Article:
No Mere Comic Salesman
It’s a bird, it’s a plane — no, that’s Ned Stacey
Ned Stacey can leap stacks of comics in a single bound. His store is filled to bursting with games, collectibles and graphic novels. With a warehouse of over 80,000 comic books, choosing what to display in his shop is a challenge. But with over 40 years in the business, Stacey has a highly refined gift for understanding trends.
Not unlike an origin story out of the comic books he sells, Stacey discovered his destiny by happenstance. Before opening Cosmic Cat Comics, he followed his passion for art.
“I’ve always done photography,” Stacey said, noting that he received his first single-lens reflex camera from his father at the age of 10. Dad was the director of the medical center at the University of Virginia and had a love of film and photography that he passed on to his son.
Superheroes overcome many obstacles and battle cosmic forces to become who they need to be to best serve their communities — or save the world. Stacey’s journey was shaped by loss at an early age.
When he was 14, his father died suddenly while on a business trip and was discovered a couple of days later, alone in his car on the side of a road. Stacey was motivated to pursue their shared passion for photography for the both of them. He joined the yearbook staff in high school and has studied the arts throughout his life.
Stacey’s grandfather, Alfred E. “Ned” Stacey, was a co-founder of the Carrier Corp., the company that pioneered air-conditioning. When he died in 1975, Alfred left his grandson a sizable inheritance. Stacey used some of that money to purchase a vintage car and another chunk to go to college. He enrolled in the University of Georgia Arts School in the ’70s, intending to become a commercial photographer, but left after his sophomore year.
While he learned plenty of art history, drawing and liberal arts, he had not touched a camera after two years and wanted more hands-on experience, so he left college to open his first business.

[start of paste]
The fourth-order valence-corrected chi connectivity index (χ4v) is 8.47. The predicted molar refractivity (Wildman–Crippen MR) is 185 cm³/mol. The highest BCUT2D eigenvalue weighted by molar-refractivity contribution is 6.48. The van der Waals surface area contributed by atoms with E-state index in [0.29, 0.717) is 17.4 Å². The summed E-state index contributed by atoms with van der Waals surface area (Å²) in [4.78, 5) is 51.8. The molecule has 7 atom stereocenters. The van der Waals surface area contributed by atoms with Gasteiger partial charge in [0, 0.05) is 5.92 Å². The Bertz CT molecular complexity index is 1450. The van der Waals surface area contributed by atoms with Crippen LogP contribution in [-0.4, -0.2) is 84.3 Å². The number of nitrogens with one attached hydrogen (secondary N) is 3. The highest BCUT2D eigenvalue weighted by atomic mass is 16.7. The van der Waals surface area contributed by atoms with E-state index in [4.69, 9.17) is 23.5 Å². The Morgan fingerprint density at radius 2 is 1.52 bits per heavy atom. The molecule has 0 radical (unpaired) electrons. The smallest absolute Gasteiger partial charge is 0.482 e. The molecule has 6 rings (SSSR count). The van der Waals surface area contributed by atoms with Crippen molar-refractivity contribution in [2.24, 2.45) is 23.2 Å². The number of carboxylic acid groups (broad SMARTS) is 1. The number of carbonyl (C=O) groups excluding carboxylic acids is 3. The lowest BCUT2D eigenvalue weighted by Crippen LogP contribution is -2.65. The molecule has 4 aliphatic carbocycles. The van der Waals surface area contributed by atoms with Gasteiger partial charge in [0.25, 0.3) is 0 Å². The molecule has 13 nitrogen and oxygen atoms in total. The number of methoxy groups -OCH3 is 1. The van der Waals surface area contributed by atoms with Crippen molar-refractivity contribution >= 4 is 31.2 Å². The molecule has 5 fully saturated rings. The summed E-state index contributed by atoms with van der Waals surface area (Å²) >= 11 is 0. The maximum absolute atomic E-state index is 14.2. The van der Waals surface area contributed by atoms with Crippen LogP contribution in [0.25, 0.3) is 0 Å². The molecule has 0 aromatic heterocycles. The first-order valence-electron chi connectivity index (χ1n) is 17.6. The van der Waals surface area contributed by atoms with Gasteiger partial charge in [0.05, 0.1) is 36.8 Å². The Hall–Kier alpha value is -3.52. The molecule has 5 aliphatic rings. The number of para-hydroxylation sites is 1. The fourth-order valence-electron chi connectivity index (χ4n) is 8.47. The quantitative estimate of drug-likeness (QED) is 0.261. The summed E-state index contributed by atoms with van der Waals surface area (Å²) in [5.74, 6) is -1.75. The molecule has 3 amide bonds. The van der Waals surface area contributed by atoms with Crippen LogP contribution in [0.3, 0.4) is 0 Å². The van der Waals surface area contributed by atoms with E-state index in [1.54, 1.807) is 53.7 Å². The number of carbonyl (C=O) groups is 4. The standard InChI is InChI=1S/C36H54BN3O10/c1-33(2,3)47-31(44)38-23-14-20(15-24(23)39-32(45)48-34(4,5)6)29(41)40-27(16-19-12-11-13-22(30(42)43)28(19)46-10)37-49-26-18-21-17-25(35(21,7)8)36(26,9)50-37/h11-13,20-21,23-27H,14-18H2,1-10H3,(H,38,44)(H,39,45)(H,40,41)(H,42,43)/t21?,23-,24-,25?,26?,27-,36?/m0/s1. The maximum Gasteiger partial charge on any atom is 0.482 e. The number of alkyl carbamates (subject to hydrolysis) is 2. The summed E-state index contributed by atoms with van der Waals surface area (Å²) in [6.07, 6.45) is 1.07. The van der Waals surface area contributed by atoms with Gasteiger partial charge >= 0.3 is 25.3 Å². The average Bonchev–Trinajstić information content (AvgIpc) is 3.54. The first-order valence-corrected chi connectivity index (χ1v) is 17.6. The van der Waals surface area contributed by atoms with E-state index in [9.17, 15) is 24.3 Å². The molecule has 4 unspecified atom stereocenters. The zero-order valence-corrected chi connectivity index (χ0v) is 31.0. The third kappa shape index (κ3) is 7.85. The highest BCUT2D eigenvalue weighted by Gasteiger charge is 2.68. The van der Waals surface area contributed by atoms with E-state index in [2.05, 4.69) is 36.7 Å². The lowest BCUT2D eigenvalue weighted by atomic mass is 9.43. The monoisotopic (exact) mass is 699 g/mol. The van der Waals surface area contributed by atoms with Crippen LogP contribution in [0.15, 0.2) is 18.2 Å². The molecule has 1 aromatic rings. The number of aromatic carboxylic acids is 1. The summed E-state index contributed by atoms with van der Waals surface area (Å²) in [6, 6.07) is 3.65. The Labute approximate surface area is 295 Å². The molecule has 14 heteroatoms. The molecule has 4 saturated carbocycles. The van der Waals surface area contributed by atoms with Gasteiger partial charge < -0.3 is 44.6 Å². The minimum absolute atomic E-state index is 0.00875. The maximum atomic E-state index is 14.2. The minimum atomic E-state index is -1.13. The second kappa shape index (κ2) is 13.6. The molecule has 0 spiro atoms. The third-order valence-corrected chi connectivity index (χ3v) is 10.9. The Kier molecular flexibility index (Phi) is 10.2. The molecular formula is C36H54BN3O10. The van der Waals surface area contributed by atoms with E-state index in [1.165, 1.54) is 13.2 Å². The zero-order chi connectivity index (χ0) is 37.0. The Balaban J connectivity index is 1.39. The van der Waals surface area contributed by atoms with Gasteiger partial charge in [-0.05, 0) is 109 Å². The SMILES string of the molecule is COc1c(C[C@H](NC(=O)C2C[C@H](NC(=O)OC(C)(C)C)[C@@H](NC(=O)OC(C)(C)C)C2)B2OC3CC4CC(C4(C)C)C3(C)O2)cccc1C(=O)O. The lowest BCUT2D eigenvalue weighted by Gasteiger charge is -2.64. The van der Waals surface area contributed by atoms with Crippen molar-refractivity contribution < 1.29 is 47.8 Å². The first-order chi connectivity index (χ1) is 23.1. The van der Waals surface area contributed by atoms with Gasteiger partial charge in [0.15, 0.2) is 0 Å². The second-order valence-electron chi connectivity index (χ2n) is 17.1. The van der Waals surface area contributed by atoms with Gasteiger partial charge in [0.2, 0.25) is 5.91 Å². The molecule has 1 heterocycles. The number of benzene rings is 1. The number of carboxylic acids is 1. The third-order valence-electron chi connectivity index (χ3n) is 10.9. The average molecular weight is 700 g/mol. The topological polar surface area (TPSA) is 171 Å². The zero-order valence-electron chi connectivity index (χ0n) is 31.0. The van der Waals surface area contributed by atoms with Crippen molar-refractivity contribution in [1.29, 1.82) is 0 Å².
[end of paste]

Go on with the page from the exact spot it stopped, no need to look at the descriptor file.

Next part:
Wanderlust overtook the native of Charlottesville, Virginia, and he began an entrepreneurial journey. He visited many cities across the South but was primarily focused on Florida.
“Once we came through Tallahassee, we pretty much knew we’d stay here,” he said.
The university was a huge draw. There, he found employees and customers. He began his business endeavors by opening a record store, and at the time had no real interest in comic books. Ever the opportunist, however, Stacey acquired some of the inventory of a failed graphic novels store and displayed it at what was then Cosmic Cats Records. As records were replaced with other media, comic books slowly took over, and he changed the name to Cosmic Cats Comics and Records, eventually dropping Records.
He went from having no real interest in comic books to owning tens of thousands, which he will continue to sell online despite his pending retirement.
For years, Stacey would ask customers if they might want a comic book store. He was willing to give them one. Finally, a regular took him up on the offer. He’s giving away the store, but he will continue with artistic endeavors.
He has a son living in Boston and another, a retired Navy man, living in Michigan. With nothing holding him and his wife here, Stacey may embark on a new adventure.
“If we are looking to move anywhere right now, it’s Oregon,” where Stacey would pursue collodion wet-plate photography.
Collodion wet-plate photography involves a process by which a soluble iodide is combined with cellulose nitrate (collodion). The mixture is used to coat a glass plate where an image is stored until it can be developed in a darkroom. Excess exposure to light will destroy the image. Since it was invented in 1851 and has been largely replaced, few artists continue the practice, but Stacey recently met with a collodion photographer in Oregon who is willing to teach him the technique.
Stacey is a Southwestern regional artist with paintings and photography on display at the gallery next to his store. He is active in the Council on Culture & Arts and attends regional conferences whenever possible.
“I’ve essentially been shown at every gallery and museum in town,” he said, including shows at FSU and FAMU. He’s also been to Thomasville and Atlanta and did a big show in South Carolina last year.
He received one of his highest honors as a regional artist at the Gasparilla Art Festival in Tampa, where he was named one of Florida’s Emerging Artists.
He describes his contemporary art as “weird,” influenced as it is by his experience in the comic universe. He has also dabbled in contemporary realism.
Cosmic Cat Comics
650-5 Railroad Square | (850) 224-5554
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